From the Worldwide Faith News archives www.wfn.org
Taiwan Churches ask "Is it Sex Yet?"
Worldwide Faith News <firstname.lastname@example.org>
Mon, 03 Jun 2002 18:25:55 -0700
Taiwan Church News 2622, June 2, 2002
Reported by Lin Yi-shin, Translated and Rewritten by David
Women's Groups Refute Professor's Defense of "Assisted Exchange"
Things which seem too abrupt when addressed in clear language
receive euphemistic names. Recently Taiwan has adopted a
neologism from the commercial sex trade in Japan. "Assisted
Exchange" has come to stand for the disturbing reality of sexual
intercourse between adult men
and girls under the age of 18. The behavior has not changed, but
the name has. Everyone "knows" what the term means, but all seem
to wink at it. Recently professor Ho Chun-le, of the Sex and
Gender Center at National Central University, posted an article
on the web defending the term and
saying it was not equivalent to sexual intercourse. Several
local women's groups held a joint press conference to air their
The groups, experienced in counseling sexually active girls
and victims of sexual abuse, included the Garden of Hope
Foundation, the Association to End Childhood Prostitution, and
the Roman Catholic Good Shepherd House. Their main point of
contention is that "Assisted Exchange" is in no way
different from out and out sexual intercourse. It includes many
acts that fall into the category of "foreplay" without a clear
division from coitus. Professor Ho's point of view is confusing
the argument. The groups do not oppose the Professor as much as
they decisively stand against the involvement of young people in
Professor Ho was at the press conference, and offered a
rebuttal immediately. She said that in discussions at the Sex
and Gender Center the term "Assisted Exchange" had to be dealt
with because when one types its four Chinese characters into a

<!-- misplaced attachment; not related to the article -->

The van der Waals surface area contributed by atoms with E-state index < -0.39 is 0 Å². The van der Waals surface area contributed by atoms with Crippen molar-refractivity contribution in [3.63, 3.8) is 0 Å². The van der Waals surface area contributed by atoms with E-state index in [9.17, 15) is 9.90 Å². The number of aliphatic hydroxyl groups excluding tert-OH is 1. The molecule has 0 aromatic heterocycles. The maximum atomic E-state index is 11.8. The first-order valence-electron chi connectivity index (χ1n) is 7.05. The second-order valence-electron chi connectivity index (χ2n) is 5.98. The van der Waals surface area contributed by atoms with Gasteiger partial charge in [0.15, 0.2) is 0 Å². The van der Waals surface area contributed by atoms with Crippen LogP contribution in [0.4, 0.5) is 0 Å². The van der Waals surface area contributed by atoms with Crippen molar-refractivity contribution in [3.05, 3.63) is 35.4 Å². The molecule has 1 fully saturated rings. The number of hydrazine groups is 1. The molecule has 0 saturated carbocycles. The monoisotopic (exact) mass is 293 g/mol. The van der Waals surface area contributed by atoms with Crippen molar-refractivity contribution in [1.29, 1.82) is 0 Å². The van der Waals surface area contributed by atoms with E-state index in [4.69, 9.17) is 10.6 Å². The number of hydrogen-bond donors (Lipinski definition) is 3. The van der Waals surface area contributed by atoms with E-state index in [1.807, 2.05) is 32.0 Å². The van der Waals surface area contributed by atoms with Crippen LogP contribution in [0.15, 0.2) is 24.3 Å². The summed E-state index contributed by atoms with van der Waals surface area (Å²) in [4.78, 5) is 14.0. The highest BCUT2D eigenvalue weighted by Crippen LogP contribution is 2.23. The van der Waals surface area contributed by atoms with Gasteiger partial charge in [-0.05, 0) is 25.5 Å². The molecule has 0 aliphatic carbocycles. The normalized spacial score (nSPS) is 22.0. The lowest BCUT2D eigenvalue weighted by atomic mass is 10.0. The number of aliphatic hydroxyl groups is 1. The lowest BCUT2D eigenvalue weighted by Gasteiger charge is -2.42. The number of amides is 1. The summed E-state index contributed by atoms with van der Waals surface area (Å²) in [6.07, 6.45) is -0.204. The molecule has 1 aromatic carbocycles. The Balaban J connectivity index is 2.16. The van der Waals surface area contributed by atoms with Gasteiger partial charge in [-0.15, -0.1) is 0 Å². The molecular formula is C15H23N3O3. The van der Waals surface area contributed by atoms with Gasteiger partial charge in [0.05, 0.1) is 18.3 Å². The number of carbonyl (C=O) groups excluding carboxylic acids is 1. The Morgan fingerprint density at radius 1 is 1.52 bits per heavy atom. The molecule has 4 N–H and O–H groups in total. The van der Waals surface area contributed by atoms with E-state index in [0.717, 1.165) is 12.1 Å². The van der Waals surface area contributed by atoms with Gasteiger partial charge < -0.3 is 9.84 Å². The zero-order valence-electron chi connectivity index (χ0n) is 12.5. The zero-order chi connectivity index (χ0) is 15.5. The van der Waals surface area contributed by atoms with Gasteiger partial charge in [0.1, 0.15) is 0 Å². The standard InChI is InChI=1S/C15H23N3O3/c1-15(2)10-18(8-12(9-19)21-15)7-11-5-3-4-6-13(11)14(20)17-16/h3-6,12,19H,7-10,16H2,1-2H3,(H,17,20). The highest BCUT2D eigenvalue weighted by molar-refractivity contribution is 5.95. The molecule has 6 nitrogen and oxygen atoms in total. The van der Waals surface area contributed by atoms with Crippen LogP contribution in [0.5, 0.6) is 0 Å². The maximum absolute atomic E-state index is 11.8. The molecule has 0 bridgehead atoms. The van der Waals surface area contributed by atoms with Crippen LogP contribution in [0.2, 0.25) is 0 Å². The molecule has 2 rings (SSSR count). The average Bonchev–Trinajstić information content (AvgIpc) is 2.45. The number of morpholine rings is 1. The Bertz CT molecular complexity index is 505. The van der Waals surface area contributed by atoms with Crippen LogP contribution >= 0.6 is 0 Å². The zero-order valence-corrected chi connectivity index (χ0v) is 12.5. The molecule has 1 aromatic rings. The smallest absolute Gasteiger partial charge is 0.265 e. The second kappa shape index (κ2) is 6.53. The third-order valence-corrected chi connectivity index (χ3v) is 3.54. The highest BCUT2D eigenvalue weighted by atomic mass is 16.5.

web search, one directed into areas which
are prosecutable under current law. "Assisted Exchange" in a
search connects one directly to sites having to do with juvenile
sexual intercourse. Those sites put one in violation of the law
with children and youth, and makes one liable to a five year
sentence. Her argument of the difference in meaning has to do
with the way web searches work.
Lee Le-hun, from the Association to End Childhood
Prostitution, takes exception to this argument. In Japan, Taiwan
and Korea the term "Assisted Exchange" means sexual intercourse.
It originated in the sex trade in Japan as a way to allow male
patrons of brothels to escape prosecution for sex with underage
prostitutes. Japan's legal confusion puts children into the
category of sexual commodities in the sex trade there. Semantics
aside, there is no difference in practice. Therefore, she says,
Ho's position results in confusion here.
Sister Therese Thong from the Good Shepherd Sisters has
counseled girls who have been involved in "Assisted Exchange",
and sees the practice as yielding long term serious harm to
youth. Some results are sexually transmitted diseases,
pregnancy, abortion and even suicide. If there are to be social
values, the Professor's wordplay is not helpful. The age of girls
recruited to offer "Assisted Exchange" services is so young that
they are not responsible for their own opinions yet.
Chi Huei-rong, another women's activist, suggested that
Professor Ho herself experience some work in "Assisted Exchange"
before writing in theory again.
Professor Ho responded that her critics are off base and
suggests that they have responded to the topic of her argument
without examining its details. She wonders if they have read it
For more information: Therese Thong email@example.com
Garden of Hope: Goh@tp.silkera.net
Lee Le-hun: firstname.lastname@example.org
Taiwan Church News is published weekly in Chinese.
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